SAN DIEGO – A tractor-trailer slams into an SUV at an intersection on a remote California desert highway, killing 13 of 25 people crammed inside the late model Ford Expedition.
A man dangles a toddler over a border wall near Santa Teresa, New Mexico, allowing her to fall on her face before he disappears into Mexico.
A 40-foot (12.2-meter) cabin cruiser overloaded with 32 people capsizes just off the San Diego coast, killing three and critically injuring another person. The others aboard survived, with one in critical condition.
The incidents, which occurred over the last two months, show how smugglers put migrants at extraordinary peril for profits, whether by car, on foot or at sea.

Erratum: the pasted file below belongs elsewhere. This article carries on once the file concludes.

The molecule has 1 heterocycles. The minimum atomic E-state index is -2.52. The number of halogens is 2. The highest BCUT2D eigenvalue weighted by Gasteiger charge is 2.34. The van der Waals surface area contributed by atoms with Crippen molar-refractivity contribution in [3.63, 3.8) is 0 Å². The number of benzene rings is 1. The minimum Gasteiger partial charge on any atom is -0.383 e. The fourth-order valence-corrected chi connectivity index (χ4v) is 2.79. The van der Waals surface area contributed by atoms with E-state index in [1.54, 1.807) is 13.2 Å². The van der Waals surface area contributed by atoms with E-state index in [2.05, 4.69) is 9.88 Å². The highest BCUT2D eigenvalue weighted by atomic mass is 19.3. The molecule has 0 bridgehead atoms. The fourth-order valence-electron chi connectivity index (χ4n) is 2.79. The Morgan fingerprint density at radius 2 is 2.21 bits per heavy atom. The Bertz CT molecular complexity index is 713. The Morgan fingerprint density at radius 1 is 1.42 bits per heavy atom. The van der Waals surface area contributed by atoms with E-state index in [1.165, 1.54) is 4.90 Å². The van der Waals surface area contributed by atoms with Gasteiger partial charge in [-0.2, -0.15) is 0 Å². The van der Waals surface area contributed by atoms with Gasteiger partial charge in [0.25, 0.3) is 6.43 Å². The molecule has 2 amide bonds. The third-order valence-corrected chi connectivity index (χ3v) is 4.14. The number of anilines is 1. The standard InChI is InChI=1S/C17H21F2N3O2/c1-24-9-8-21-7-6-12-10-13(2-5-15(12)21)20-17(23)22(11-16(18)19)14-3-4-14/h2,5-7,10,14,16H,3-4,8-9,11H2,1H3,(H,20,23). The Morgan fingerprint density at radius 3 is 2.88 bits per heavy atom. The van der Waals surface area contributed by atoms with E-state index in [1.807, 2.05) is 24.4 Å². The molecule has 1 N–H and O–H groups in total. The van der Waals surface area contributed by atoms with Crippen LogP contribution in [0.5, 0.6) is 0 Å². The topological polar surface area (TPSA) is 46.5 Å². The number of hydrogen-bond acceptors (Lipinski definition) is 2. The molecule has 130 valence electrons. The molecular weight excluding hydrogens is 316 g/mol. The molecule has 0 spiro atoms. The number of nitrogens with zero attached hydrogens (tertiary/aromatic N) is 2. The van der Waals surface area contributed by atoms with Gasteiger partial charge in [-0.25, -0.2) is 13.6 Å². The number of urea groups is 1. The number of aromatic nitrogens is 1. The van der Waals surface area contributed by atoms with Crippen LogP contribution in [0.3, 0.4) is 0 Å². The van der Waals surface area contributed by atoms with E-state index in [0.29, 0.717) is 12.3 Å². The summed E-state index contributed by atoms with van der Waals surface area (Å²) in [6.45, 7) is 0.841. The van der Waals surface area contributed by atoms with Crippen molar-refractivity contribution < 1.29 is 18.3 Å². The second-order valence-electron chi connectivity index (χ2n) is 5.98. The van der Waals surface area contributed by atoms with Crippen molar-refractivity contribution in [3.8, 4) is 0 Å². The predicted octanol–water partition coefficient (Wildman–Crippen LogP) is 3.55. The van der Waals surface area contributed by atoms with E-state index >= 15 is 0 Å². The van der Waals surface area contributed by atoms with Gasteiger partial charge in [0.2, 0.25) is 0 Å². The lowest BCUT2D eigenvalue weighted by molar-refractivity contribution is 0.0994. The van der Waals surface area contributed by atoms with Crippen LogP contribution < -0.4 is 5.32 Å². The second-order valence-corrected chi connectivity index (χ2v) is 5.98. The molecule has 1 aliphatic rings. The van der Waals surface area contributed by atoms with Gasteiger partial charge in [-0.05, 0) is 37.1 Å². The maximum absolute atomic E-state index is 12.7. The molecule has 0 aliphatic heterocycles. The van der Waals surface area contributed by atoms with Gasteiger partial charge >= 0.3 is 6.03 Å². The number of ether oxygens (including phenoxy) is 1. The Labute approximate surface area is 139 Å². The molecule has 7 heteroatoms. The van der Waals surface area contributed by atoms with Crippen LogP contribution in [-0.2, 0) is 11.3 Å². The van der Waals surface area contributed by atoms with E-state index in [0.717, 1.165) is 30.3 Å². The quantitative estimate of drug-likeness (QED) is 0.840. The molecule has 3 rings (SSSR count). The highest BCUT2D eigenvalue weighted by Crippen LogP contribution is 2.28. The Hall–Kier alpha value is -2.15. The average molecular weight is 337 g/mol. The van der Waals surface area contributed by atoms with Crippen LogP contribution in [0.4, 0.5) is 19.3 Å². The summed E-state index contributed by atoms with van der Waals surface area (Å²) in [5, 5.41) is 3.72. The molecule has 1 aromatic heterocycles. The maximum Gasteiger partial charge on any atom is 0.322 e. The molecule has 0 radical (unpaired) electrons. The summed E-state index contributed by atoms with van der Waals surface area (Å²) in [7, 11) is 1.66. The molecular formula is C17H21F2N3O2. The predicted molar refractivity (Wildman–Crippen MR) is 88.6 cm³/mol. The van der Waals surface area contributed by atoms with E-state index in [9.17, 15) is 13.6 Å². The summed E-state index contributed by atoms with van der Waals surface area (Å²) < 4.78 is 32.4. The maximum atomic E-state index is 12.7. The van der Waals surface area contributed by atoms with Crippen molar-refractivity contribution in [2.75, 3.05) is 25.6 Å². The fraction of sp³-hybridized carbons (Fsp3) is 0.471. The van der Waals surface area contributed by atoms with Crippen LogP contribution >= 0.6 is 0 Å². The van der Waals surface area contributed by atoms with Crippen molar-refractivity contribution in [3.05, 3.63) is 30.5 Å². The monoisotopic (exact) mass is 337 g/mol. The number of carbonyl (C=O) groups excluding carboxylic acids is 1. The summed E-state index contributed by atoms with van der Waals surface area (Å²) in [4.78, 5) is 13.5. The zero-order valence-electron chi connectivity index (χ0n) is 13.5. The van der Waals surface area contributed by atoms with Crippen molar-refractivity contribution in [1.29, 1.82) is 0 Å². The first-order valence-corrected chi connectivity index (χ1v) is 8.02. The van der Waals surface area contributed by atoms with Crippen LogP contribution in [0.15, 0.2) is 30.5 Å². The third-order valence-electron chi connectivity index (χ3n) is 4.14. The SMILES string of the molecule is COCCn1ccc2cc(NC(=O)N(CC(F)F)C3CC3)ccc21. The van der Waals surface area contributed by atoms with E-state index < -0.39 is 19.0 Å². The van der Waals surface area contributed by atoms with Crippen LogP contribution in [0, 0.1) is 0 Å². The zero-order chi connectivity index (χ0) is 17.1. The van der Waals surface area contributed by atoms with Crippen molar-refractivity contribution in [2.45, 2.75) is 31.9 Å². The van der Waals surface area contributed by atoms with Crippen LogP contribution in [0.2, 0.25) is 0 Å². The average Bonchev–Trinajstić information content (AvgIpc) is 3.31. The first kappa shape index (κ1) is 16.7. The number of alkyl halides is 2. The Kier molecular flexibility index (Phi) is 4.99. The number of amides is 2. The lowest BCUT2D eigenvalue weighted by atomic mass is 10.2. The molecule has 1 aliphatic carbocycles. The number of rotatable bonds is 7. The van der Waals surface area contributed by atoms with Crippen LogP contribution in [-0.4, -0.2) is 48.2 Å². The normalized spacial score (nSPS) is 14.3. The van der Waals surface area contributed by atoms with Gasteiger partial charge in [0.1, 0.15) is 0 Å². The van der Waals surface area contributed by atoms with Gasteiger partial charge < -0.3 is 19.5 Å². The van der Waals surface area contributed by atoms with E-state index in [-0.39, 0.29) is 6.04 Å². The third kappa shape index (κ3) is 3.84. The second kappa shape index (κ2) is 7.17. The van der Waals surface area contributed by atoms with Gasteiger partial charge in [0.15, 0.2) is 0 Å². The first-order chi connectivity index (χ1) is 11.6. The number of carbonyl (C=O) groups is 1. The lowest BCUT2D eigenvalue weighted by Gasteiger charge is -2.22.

The Coast Guard on Monday ended its search for survivors of the San Diego boat wreck, which happened on a bright Sunday morning near tidepools of Cabrillo National Monument, a popular spot for tourists and hikers.
All but two people on the boat were Mexican citizens without legal status in the U.S. The others were a Guatemalan citizen without legal status in the U.S. and a U.S. citizen who was identified as the pilot, U.S. Customs and Border Protection said Monday. Among the 28 in CBP custody were a 15-year-old boy traveling alone and 21 men and six women, ages 18 to 39.
Mexico's Foreign Relations Secretary said Mexican passengers were being turned over to U.S. immigration authorities to be returned to Mexico.
The boat captain was in custody but Kelly Thornton, a spokeswoman for the U.S. attorney's office in San Diego, declined to comment, saying prosecutors were “carefully reviewing the matter.”